Congratulations to all! Keep your eyes peeled for those interesting cases you feel compelled to write up. We are looking forward to more of your excellent work at the Associates meeting in the spring.
Dr. Elena Oberstein, Council of Associates Representative from the University of Miami (center) seems to know the answer but is not telling!
The Mayo Clinic Jacksonville was well represented at the Poster Competition. (Left to right) Drs. Keith Swanson, Amit Shah, Michelle Biewend, Edgar Martorell, and Alan Elliot.
Dr. Craig Kitchens seems to indicate that this "Medical Jeopardy stuff" is a serious educational experience.
Having Problems Getting Paid?
The Florida Chapter actively brings common payment problems to the attention of third party payors and the Department of Insurance. If you are having a problem, chances are that somebody else is, too. Let us know about it by contacting the Chapter office, either by fax at (904) 771-0603 or e-mail at firstname.lastname@example.org.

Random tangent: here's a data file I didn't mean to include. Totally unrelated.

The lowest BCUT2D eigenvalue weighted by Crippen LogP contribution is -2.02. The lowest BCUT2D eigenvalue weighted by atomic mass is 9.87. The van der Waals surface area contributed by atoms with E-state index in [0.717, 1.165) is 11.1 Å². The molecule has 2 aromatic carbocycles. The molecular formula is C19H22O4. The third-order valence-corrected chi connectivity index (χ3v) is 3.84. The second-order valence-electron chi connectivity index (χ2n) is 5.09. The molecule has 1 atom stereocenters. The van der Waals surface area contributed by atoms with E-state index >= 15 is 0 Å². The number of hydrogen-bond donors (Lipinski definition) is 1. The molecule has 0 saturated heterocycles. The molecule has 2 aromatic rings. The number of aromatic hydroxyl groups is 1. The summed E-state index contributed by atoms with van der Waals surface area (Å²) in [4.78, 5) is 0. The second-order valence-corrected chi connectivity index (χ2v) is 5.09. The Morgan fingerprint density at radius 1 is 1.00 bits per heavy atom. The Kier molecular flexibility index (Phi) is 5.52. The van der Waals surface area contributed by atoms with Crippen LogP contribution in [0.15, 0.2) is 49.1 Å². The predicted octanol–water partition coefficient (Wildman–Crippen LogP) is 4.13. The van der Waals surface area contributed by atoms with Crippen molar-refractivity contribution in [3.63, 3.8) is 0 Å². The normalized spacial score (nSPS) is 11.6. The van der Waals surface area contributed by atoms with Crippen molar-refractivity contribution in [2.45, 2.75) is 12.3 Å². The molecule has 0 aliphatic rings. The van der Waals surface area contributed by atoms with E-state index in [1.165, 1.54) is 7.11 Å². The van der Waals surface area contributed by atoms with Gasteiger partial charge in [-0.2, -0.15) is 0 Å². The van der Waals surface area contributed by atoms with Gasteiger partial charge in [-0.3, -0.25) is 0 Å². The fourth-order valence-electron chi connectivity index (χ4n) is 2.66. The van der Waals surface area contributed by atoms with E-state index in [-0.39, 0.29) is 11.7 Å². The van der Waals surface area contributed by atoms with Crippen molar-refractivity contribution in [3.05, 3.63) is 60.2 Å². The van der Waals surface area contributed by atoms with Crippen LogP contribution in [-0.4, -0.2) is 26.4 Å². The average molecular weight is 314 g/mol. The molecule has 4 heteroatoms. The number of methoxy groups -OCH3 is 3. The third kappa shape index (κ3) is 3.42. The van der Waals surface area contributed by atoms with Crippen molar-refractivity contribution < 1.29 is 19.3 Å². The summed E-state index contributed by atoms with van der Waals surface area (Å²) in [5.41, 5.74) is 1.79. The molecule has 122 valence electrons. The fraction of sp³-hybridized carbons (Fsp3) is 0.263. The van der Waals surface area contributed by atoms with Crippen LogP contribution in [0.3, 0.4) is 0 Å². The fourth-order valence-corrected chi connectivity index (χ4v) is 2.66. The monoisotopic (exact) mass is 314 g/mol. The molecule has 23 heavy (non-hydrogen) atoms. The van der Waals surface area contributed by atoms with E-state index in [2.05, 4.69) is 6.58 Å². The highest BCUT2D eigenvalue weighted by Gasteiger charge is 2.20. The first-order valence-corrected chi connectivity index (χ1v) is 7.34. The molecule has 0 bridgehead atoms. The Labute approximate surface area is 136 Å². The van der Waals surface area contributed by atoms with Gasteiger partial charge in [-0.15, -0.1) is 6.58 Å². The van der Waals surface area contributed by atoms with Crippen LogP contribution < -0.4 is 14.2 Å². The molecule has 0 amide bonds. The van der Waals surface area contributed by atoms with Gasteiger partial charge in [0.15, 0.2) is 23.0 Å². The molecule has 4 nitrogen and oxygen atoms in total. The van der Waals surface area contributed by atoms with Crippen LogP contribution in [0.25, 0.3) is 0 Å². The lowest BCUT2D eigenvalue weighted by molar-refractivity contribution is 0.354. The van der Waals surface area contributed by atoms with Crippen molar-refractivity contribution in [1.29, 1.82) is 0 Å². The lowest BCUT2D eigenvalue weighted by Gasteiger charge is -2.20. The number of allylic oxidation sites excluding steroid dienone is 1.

Business Plans for Physicians
Corey L. Howard, MD, FACP
Marketing Your Practice
This installment of business plans will concentrate on marketing. Before we can actually talk about marketing we need to do some homework. In other words we need to perform a market analysis. At this point in time most, if not all of you, have started your practices. In light of this what we really need is a market-penetration strategy. This is when you try to get great dominance and penetration in the market that you are already in. The analysis that is required to get you to the next level is not often easily obtained. The first thing to do is define your target market. Often we are tempted to set a 'net' to attract all patients but this may not be the best use of resources and time. By defining the type of patients you desire in your practice you can develop a strategy that can predict which patients will have a high likelihood of utilizing your services. The main areas to focus on include the following: Demographics-what kind of patients are you looking to reach? Geographic's-where do you want your patients to come from? Finally, find out where your new target market shops, lives, eats and spends time relaxing. From that information you can derive a plan that will target your 'new' market.